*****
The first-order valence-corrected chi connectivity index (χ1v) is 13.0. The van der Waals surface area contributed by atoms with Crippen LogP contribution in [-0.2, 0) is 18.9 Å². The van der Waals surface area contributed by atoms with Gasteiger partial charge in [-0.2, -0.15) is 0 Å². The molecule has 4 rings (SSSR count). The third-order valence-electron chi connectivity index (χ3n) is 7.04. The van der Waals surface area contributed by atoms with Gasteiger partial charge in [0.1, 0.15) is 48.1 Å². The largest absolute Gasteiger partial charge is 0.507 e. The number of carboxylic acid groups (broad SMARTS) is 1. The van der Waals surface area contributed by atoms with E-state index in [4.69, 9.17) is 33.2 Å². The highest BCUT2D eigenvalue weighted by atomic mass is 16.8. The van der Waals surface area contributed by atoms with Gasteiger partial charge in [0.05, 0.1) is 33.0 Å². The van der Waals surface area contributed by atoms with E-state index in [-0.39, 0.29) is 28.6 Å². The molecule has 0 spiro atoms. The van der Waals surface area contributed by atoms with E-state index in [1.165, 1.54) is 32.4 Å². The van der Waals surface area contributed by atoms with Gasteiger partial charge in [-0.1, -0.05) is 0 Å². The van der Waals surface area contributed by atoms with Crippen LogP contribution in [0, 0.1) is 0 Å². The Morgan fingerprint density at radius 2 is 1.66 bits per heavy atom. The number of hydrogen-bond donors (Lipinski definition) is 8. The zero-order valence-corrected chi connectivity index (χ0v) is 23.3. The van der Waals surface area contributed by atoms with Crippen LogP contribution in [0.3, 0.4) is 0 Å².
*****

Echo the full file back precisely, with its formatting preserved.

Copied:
The first-order valence-corrected chi connectivity index (χ1v) is 13.0. The van der Waals surface area contributed by atoms with Crippen LogP contribution in [-0.2, 0) is 18.9 Å². The van der Waals surface area contributed by atoms with Gasteiger partial charge in [-0.2, -0.15) is 0 Å². The molecule has 4 rings (SSSR count). The third-order valence-electron chi connectivity index (χ3n) is 7.04. The van der Waals surface area contributed by atoms with Gasteiger partial charge in [0.1, 0.15) is 48.1 Å². The largest absolute Gasteiger partial charge is 0.507 e. The number of carboxylic acid groups (broad SMARTS) is 1. The van der Waals surface area contributed by atoms with E-state index in [4.69, 9.17) is 33.2 Å². The highest BCUT2D eigenvalue weighted by atomic mass is 16.8. The van der Waals surface area contributed by atoms with Gasteiger partial charge in [0.05, 0.1) is 33.0 Å². The van der Waals surface area contributed by atoms with E-state index in [-0.39, 0.29) is 28.6 Å². The molecule has 0 spiro atoms. The van der Waals surface area contributed by atoms with E-state index in [1.165, 1.54) is 32.4 Å². The van der Waals surface area contributed by atoms with Gasteiger partial charge in [-0.1, -0.05) is 0 Å². The van der Waals surface area contributed by atoms with Crippen LogP contribution in [0, 0.1) is 0 Å². The Morgan fingerprint density at radius 2 is 1.66 bits per heavy atom. The number of hydrogen-bond donors (Lipinski definition) is 8. The zero-order valence-corrected chi connectivity index (χ0v) is 23.3. The van der Waals surface area contributed by atoms with Crippen LogP contribution in [0.3, 0.4) is 0 Å².